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New Report Reveals the Impact Transportation Has on Health

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WASHINGTON --- The American Public Health Association (APHA) today released “The Hidden Health Costs of Transportation,” a new publication that addresses how our nation’s current transportation system contributes to today’s soaring health costs and impedes progress toward improving public health.

Chief among those costs are U.S. traffic fatalities and injuries, which remain unacceptably high. In March 2010, the National Highway Traffic Safety Administration revealed a statistical projection that shows that roughly 33,963 people died in traffic crashes in 2009. Furthermore, according to the American Automobile Association, traffic crashes cost an astounding $164.2 billion each year, or roughly $1,051 per person annually. Some of the more hidden costs of transportation include physical inactivity, rising asthma and obesity rates in both adults and children, and degraded air quality. All are increasing to staggering levels and negatively impacting Americans.

The report points out that transportation policies can also have a transformative effect. Increasing sustainable transportation options and improving community transportation designs could significantly improve public health by introducing walking, bicycling and transit use as convenient and cost-effective ways to integrate more physical activity into the daily habits of all transportation users. APHA supports policy that would increase access to safe sidewalks, streets and playgrounds, health services and jobs for all Americans no matter what area of the country.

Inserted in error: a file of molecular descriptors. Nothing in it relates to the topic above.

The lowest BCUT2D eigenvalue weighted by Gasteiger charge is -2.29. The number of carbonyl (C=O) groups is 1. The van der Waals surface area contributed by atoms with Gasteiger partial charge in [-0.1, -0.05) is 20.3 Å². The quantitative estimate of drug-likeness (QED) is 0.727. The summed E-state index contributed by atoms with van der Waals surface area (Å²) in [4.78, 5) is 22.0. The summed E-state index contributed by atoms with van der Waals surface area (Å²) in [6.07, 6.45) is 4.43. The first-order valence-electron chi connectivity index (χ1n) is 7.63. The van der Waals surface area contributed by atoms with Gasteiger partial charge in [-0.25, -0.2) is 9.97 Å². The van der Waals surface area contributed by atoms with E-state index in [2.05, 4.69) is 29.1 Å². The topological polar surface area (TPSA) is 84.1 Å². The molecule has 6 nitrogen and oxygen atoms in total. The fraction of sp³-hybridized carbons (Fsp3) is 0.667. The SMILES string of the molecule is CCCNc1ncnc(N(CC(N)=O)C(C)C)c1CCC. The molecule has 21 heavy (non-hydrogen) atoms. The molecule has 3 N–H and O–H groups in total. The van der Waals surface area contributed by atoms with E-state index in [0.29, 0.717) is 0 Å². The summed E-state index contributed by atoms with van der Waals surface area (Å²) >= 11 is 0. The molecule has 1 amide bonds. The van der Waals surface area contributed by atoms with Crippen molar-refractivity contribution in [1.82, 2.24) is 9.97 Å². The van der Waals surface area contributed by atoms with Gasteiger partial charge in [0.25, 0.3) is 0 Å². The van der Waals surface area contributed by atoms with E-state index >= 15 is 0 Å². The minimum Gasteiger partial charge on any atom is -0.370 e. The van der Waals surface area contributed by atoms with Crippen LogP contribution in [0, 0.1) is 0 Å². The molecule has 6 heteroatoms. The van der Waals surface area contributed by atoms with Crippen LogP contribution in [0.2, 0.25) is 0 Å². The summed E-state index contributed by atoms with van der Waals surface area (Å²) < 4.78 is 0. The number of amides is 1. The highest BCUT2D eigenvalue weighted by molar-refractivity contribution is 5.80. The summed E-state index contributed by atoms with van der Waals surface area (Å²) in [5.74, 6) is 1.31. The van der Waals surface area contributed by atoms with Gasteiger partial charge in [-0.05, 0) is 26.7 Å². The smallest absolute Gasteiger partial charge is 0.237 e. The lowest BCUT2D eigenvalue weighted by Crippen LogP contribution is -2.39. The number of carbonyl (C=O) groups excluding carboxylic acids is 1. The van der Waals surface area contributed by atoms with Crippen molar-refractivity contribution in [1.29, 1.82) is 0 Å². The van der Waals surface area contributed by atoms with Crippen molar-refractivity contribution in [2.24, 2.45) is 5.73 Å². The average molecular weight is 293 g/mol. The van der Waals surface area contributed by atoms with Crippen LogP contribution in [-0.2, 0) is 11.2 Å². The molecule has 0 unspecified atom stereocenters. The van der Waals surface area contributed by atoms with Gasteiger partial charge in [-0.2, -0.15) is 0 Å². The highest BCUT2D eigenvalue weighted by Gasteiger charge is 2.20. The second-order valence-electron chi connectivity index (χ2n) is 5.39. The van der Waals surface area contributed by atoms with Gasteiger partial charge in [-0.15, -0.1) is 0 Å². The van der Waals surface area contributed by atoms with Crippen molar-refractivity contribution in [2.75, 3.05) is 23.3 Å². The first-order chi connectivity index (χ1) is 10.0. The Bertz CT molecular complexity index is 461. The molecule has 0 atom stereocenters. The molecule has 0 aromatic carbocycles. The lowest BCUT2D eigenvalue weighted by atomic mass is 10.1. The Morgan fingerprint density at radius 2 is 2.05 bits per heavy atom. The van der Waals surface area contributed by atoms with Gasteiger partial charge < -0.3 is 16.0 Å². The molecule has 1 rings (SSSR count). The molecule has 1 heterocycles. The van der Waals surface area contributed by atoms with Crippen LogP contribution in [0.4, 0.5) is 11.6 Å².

Additionally, policies that improve traffic safety and support healthy communities can help to reduce childhood obesity and increase physical activity across diverse populations; while these policies are critically important they unfortunately remain underfunded.

“Our country depends on a robust transportation system that facilitates easy, safe commutes and promotes physical activity in order to reduce the burden of death and disease and improve health outcomes of all communities,” said Georges C. Benjamin, MD, FACP, FACEP (E), executive director of the American Public Health Association. “Millions of Americans are counting on elected officials to support meaningful policy initiatives that would make the country’s transportation system more efficient in areas of the country that need it the most.”

Given the anticipated reauthorization of the federal surface transportation bill, “The Hidden Health Costs of Transportation” will serve as the premier resource for recommendations for future transportation policy and investment.

Intended to educate decision-makers, health policy professionals and the broader public, the report will greatly benefit public health and transportation professionals interested in health evaluation and cost assessments in national transportation policy. The report is available at


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